[FFmpeg-user] Is there a way to re-encode an inefficiently encoded file without losing quality and reducing file size?

Media Mouth communque at gmail.com
Sun Oct 1 04:37:05 EEST 2023

> On Sep 30, 2023, at 17:47, Stéphane Archer <archerstephane at gmail.com> wrote:
> I'm not sure I understand what you mean, do you mean a hash like md5 and
> sha1?
> Could you please elaborate and simplify a bit?

I checked-- I was referencing this from your OP

> Is there any good reason why FFmpeg which sees that the video file input
> and output match every single characteristic doesn't copy the stream to
> avoid useless reencoding?
> Basically doing "-vcodec copy" automatically.

Based on that I was assuming you had existing files and arriving files new files that might or might not match your existing files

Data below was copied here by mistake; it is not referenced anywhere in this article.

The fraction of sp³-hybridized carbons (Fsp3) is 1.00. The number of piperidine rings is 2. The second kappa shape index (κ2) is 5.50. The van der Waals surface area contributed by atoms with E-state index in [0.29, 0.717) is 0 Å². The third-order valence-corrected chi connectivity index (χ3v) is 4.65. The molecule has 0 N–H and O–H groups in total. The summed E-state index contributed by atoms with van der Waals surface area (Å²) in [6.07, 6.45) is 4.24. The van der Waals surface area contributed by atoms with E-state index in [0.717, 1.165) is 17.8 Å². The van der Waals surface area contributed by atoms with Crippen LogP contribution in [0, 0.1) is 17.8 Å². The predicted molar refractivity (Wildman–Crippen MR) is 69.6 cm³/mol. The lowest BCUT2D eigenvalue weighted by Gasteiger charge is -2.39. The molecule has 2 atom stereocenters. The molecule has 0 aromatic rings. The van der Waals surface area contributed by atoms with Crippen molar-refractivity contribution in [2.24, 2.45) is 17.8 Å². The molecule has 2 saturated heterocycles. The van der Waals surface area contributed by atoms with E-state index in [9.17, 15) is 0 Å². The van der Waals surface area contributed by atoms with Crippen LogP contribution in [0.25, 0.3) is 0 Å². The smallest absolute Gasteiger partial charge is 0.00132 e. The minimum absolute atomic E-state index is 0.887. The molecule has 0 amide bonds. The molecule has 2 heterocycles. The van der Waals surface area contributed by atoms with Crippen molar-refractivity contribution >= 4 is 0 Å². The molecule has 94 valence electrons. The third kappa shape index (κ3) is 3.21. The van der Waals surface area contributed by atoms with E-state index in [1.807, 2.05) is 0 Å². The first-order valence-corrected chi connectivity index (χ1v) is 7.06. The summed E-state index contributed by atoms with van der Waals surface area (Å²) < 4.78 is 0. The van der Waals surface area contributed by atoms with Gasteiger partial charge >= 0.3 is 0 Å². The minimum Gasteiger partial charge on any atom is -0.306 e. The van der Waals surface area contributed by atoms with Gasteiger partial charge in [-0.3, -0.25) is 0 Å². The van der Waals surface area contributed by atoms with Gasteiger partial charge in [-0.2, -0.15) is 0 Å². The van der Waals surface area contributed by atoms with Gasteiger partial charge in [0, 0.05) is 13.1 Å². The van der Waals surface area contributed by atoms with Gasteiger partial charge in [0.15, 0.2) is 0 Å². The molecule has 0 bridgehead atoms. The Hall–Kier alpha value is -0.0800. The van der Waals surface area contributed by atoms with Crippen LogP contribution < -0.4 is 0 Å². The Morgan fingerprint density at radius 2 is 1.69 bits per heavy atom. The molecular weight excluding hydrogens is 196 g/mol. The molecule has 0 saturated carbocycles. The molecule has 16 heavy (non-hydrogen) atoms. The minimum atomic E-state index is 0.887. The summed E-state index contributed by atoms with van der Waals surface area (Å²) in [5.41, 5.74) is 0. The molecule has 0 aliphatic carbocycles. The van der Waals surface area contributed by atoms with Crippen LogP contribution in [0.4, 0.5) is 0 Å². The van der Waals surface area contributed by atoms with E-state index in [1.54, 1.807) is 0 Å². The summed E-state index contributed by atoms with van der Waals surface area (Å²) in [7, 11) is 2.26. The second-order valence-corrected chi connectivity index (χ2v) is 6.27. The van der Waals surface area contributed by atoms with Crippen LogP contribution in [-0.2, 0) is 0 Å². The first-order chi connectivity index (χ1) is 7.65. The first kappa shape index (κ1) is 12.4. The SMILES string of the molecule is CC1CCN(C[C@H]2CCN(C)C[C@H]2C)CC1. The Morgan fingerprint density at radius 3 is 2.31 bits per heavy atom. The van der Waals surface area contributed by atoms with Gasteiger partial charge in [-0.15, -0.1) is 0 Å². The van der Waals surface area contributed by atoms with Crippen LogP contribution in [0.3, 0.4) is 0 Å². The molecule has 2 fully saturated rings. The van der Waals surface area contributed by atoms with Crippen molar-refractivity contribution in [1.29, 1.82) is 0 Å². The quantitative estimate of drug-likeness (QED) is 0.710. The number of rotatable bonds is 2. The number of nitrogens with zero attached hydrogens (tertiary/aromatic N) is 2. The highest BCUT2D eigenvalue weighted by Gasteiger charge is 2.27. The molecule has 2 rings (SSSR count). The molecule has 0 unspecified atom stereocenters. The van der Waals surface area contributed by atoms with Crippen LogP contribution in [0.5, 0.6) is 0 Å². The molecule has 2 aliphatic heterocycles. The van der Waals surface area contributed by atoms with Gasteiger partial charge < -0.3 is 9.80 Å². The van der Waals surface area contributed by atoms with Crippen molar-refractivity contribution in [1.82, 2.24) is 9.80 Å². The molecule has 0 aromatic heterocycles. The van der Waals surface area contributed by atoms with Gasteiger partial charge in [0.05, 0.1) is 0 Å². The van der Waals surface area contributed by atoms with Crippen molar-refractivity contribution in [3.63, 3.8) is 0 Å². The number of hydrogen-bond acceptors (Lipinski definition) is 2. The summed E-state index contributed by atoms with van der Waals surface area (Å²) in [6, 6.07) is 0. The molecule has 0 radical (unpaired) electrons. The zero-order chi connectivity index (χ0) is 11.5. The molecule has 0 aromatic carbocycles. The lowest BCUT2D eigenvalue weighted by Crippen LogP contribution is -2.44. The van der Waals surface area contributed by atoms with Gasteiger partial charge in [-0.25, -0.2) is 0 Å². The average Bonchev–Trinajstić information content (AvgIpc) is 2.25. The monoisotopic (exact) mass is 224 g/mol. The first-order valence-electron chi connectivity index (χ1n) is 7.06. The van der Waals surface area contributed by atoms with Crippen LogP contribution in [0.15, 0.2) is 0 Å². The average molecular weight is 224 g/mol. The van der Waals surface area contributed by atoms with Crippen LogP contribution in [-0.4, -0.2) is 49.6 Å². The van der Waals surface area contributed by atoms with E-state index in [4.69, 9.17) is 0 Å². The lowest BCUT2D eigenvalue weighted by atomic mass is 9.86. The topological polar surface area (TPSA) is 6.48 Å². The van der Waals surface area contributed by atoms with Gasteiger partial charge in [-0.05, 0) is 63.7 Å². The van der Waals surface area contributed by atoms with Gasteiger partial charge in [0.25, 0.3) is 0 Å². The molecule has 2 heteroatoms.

(Your actual situation may be different.  Might be helpful if you can provide more context about what you're trying to achieve.)

But to answer your question re hash: yes an md5 or sha.

I cobbled up a quick algorithm but instead of solving the problem it reveals a logic flaw

Take the following

ExistingFile = some file you might want to update
NewFile = The file that might update it.
ExistingFileHash = shasum -a 512 /path/to/ExistingFile
NewFileHash = shasum -a 512 /path/to/NewFile
if(NewFileHash <> ExistingFile){
	delete ExistingFile (or archive it, depending on your workflow)
	ffmpeg -i ExistingFile -whateversettings NewFile **Here's the logic flaw**
} else {
	Don't do anything to the ExistingFile

* An Existing File that was transcoded ffmpeg would never match hashes with a new file.  or if it did match, it would seem there's no reason to transcode it.

So it sounds like there's more to the story of what you're trying to achieve.

Are you maybe instead trying to see if the metadata of a NewFile matches stored metadata of an Existing file, and if not, then do a transcode?

More information about the ffmpeg-user mailing list